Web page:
“Wherever you go,” said Zemmour, “you have this impression that you no longer live in the country you know.” From this description of today’s France – a description to which most Frenchmen, judging by recent polls, would vigorously nod in agreement – Zemmour looks back to the France of a generation or two ago, the France of history, and the France of national myth, “You remember the country you knew in your childhood, you remember the country your parents described to you; you remember the country you still find in movies or in books; the country of Joan of Arc and Louis XIV, the country of Bonaparte and General De Gaulle….”

As he continues, we view images of Versailles, a classroom, a theater stage and a laboratory. The names roll on: Hugo, Descartes, Pasteur, Molière, Racine. Even Jean Gabin and Alain Delon. Although Zemmour gives France credit for the invention of the car (arguable), it was indeed an impressive and, yes, powerful litany. I know it was powerful because it worked on me – a person who’s usually capable of being extremely snotty about the French.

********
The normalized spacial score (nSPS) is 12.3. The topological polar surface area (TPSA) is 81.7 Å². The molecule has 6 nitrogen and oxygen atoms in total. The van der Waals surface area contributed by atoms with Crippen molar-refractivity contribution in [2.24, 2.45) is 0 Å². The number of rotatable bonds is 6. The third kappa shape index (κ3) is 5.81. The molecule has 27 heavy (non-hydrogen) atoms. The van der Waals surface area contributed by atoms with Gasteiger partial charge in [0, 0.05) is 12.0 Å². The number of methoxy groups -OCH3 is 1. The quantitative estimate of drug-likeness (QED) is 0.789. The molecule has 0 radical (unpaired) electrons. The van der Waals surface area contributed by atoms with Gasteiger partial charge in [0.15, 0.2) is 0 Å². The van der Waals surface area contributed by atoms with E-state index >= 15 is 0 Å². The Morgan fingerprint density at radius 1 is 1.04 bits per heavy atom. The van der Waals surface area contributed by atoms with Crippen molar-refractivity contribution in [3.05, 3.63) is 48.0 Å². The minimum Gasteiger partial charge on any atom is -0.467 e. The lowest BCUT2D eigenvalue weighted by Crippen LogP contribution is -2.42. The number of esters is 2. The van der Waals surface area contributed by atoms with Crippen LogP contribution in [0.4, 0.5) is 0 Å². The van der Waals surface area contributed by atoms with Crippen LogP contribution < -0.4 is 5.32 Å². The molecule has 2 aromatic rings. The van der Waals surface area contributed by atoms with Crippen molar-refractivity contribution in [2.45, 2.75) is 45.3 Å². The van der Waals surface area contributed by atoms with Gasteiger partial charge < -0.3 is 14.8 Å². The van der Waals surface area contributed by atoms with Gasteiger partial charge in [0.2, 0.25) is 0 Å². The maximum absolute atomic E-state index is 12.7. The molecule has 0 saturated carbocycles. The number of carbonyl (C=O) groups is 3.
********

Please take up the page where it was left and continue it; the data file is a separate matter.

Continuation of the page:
Sharpening the contrast between past and present, Zemmour observed that the France of bygone days is gone, or going. “You haven’t moved and yet you feel as if you’re not at home anymore. You haven’t left your country, but it is as if your country has left you.” This feeling of loss, he noted, isn’t something new: what’s new is the unashamed and widespread public acknowledgment of it. “For a long time,” Zemmour continues, “you believed that you were the only one to see, to hear, to think, to fear.” Now that’s changed: it’s become clear that this “feeling of dispossession” is shared by everyone – even though the elites (“journalists, politicians, academics,” and so on) continue to deny “the seriousness of our decline andthe reality of our replacement.”